RBS exposes top websites exploited by scammers
Facebook Marketplace is the most reported site for scams according to the latest data revealed by the Royal Bank of Scotland.
The bank has exposed the top four sites being used by scammers ahead of Black Friday, one of the busiest online shopping times of year.
Social networking sites are now top of the list for scammers with Instagram in second place. Common scams on networking sites often feature goods at heavily discounted prices. The seller will often ask you to pay via bank transfer before the goods are received.
In third place, eBay continues to be used by scammers and is closely followed by Gumtree. The data is based on the number of scams reported to Royal Bank from 1 September to 22 November 2021.
Jason Costain, head of fraud prevention at RBS, said: “Don’t let fake influencers or sellers steal your Christmas by sending them a payment for presents you will never receive. It is the fraudsters’ favourite time of year, so make sure you’re on your guard when buying goods you’ve seen on sites like Facebook Marketplace and Instagram.”
RBS has offered the following tips and advice to help consumers shop safe in the run up to Christmas:
- Beware of unexpected emails: Fake emails and texts are doing the rounds - be suspicious of out of the blue emails, texts or phone calls that appear to be from a genuine organisation or company. Fraudsters use these as a way to steal your personal information. If in any doubt, don’t click on any links or download files.
- Be extra vigilant when receiving emails asking you to update your payment details: Many of us will have received an email from Amazon UK announcing they are no longer accepting UK Visa Credit Cards as a method of payment. Whilst this announcement is genuine, you should be vigilant about emails requesting you update your payment details. Royal Bank advises making changes by accessing your Amazon account directly and be wary of clicking on any links provided in an email. Phone calls from Amazon asking for personal or financial information, or to update payment details, could be a scam and you should hang up. Impersonation of trusted organisations by fraudsters is a growing crime.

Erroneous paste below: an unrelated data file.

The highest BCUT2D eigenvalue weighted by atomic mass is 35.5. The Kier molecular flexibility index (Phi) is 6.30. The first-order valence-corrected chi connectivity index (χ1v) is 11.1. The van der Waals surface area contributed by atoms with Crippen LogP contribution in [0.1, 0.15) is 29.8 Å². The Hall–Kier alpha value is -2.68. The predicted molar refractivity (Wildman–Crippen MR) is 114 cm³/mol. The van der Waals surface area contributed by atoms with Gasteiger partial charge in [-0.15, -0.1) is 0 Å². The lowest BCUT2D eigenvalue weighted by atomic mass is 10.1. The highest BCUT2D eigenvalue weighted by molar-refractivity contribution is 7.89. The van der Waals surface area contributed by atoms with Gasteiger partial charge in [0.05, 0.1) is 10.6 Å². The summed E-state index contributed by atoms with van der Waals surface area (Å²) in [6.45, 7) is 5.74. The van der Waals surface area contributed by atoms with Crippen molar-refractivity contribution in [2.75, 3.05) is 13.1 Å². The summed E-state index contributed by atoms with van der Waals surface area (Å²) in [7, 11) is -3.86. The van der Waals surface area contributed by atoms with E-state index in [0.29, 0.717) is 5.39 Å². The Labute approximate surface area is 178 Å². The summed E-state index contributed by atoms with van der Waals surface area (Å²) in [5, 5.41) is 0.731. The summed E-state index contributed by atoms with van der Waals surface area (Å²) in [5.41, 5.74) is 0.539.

- Don’t get caught out buying online: Everyone loves a bargain but be vigilant when buying from social media and online marketplaces. Always do your research on the seller and if a deal seems too good to be true it probably is and could be a scam. Check the contact details on the website, if there is no address given or phone number this is an indication that the site may not be genuine.
- Use secure websites: Make sure the web address in your browser begins with ‘https://’. The ‘s’ at the end indicates a secure connection. Keep an eye out for spelling errors or strange characters in the web address - this can sometimes mean a fake site. However, remember a secure page does not mean the retailer is reputable.
- Always use a safe way to pay: Pay with your debit or credit card – it’s a safer way to pay and gives you more protection. If a seller tells you they can’t accept a card payment and asks you to send them money directly, it could be a scam. Fraudsters often concoct stories to try to persuade you to transfer your money to a bank account instead of paying by another method – be suspicious of anyone asking you to do this.
Don’t give anyone your full details: Scammers are convincing. If anyone, claiming to be from the bank, police or another organisation you trust gets in touch and asks for information such as login details, passcodes, card reader codes, remote access to your device or tells you to transfer money from your account – don’t do it, it’s likely to be a scam.
Get in touch with your bank if you are unsure a message or call is genuine, the best number to call on is 159.
Royal Bank of Scotland is also offering customers free Malwarebytes software to help with added online protection.